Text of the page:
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The China – Pakistan Axis January 30, 2015 / Brussels

On January 21, GMF’s Young Transatlantic Network (YTN) in Brussels hosted Andrew Small, senior fellow for GMF’s Asia Program, for a discussion on his new book “The China-Pakistan Axis – Asia’s New Geopolitics.”

A Transatlantic Talk with Norbert Röttgen on the Future of Transatlantic Cooperation January 29, 2015

A Transatlantic Talk with Dr. Norbert Röttgen, Member of the Bundestag, Chairman of the Committee on Foreign Affairs, on the future of transatlantic cooperation.

Transatlantic Talk with Senator Christopher Murphy January 26, 2015

The Road to Euroatlantic Integration: The Role of the United States in the Western Balkans.

Transatlantic Trends: Public Opinion and NATO May 16, 2012 / Zsolt Nyiri, Joshua Raisher
Transatlantic Trends

Aside from the killing of Osama Bin Laden on May 2, events dominating the transatlantic security agenda in 2011 were fairly gloomy. Amid growing charges of corruption and decreasing confidence in Afghan President Hamid Karzai, the lack of progress in Afghanistan and the rising cost of the war dominated the headlines in the United States. Meanwhile, the last speech outgoing U.S. Defense Secretary Robert Gates gave in Brussels bluntly criticized NATO and its members for shortages in military spending and political will, warning of “a dim if not dismal future” for an alliance at risk of becoming irrelevant. While a transatlantic opinion gap still exists on certain security topics, Transatlantic Trends revealed notable shifts that brought public opinion in the U.S. and Europe on some key security policies closer than before.[1] These shifts resulted in a convergence of EU-U.S. opinion on the best way forward on several issues, in particular concerning Afghanistan. However, despite some shifting attitudes, support for other security activities and institutions remained relatively stable over the past year. 


As NATO’s largest out-of-area mission, international opinion on the success of the transatlantic effort in Afghanistan remains important. For the first time, a majority of Americans (56%) were pessimistic about the prospects of stabilizing the situation in Afghanistan. Only 41% were optimistic — marking an important reversal from 2009 when 56% were optimistic and only 39% were pessimistic. 

A majority of the EU public has been unenthusiastic about the situation in Afghanistan since the survey first asked this question in 2009. In 2011, the EU public was slightly more optimistic (28%) than in 2010 (23%), but was still less optimistic than in 2009 (32%).

Reduce or Withdraw Troops from AfghanistanAs optimism and willingness to commit more troops to Afghanistan continued to wane in the United States and Europe, the transatlantic divide on how to deal with Afghanistan appears to be shrinking. For the first time, the majority of U.S. and EU respondents (66% each) agree that troop levels should be reduced or troops should be withdrawn altogether.

The number of Americans who backed increasing troop levels in Afghanistan shrank from 25% in 2010 to only 6% in 2011 and those who wanted to keep troop levels the same decreased from 33% in 2010 to 25% this year. Meanwhile, the number of Americans who wanted to reduce the number of troops in Afghanistan grew nine percentage points to 31% and those who wanted to withdraw all troops grew 16 points to 35%.

European attitudes about troop presence in Afghanistan did not change much. The plurality of respondents (44%) thought that their government should withdraw all troops, 22% thought troop levels should be reduced, 29% thought troop levels should remain the same, and very few (3%) thought their government should commit more troops.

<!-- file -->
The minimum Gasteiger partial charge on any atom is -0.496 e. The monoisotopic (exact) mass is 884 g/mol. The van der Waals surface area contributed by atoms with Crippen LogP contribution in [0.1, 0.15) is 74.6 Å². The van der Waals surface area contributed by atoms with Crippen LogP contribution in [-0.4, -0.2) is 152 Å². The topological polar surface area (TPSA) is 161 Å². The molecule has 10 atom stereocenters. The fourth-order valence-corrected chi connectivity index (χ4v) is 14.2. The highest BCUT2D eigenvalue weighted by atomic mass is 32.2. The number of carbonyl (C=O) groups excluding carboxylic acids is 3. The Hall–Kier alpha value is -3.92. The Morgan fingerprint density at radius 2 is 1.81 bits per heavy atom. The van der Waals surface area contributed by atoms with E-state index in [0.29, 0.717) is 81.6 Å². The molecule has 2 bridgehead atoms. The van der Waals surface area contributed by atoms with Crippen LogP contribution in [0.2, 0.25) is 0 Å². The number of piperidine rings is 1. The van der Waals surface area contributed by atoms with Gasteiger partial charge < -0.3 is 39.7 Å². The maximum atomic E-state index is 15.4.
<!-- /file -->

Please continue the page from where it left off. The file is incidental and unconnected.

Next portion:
Individual countries in Europe mostly reflected these EU averages, with a solid majority in each country preferring to reduce or withdraw troops. Germany (51%), with the third largest contingent in Afghanistan, and Poland (56%), with the seventh largest number of troops in Afghanistan, were the only two countries where a majority, rather than just a plurality, preferred to withdraw all troops. The fact that pluralities in France (44%), the U.K. (43%), and Italy (39%) would prefer to withdraw all troops means that this opinion is shared by a plurality or majority in six of the seven countries contributing the most troops to Afghanistan.

On the other end of the spectrum was Sweden, where 48% preferred to maintain troop levels and 6% wanted to increase them.


Should NATO Act Outside of Europe?The 2010 Transatlantic Trends survey found that, despite the public growing tired of the war in Afghanistan, majorities or pluralities in all countries surveyed still supported NATO being prepared to act outside of Europe. In fact, large majorities in the EU (62%) and the United States (77%) — the highest of any country surveyed — said that NATO should be prepared to act outside of Europe to defend members from threats to their security. The countries where only a plurality — rather than a majority — supported this were Turkey (48%), Bulgaria (45%), and Romania (42%). When asked whether NATO should limit its mission to defending members attacked in Europe, only one-in-three EU respondents (32%) and one-in-five Americans (21%) agreed. Germany (41%), the U.K. (38%), and Romania (37%) were the most supportive of limiting NATO’s mission to act within Europe’s borders.


Despite growing pessimism about NATO troop presence in Afghanistan and Secretary Gates’ gloomy picture of the future of NATO in his speech in Brussels, the institution was still seen as essential by solid majorities in all countries surveyed except for Turkey. The fact that the survey also came on the heels of a highly publicized and controversial intervention in Libya only makes it more noteworthy that the transatlantic institution is still seen as essential by 62% of EU and 62% of U.S. respondents. 

NATO is Essential for Country's Security

Among the EU NATO members, those who said NATO was essential for their country’s security ranged from a high of 73% in the Netherlands to a low of 51% in Poland. As in past years, Turkey was the NATO member with the lowest support for NATO, with only 37% saying that NATO is essential.

When asked whether their government should increase spending, maintain current levels or reduce spending, most respondents chose either to maintain or reduce spending in general. In fact, in 9 of the 14 countries surveyed, a plurality of respondents wanted to reduce government spending. However, when asked about defense spending in particular, in 10 of the 14 countries, a plurality wanted to maintain current levels of military outlays.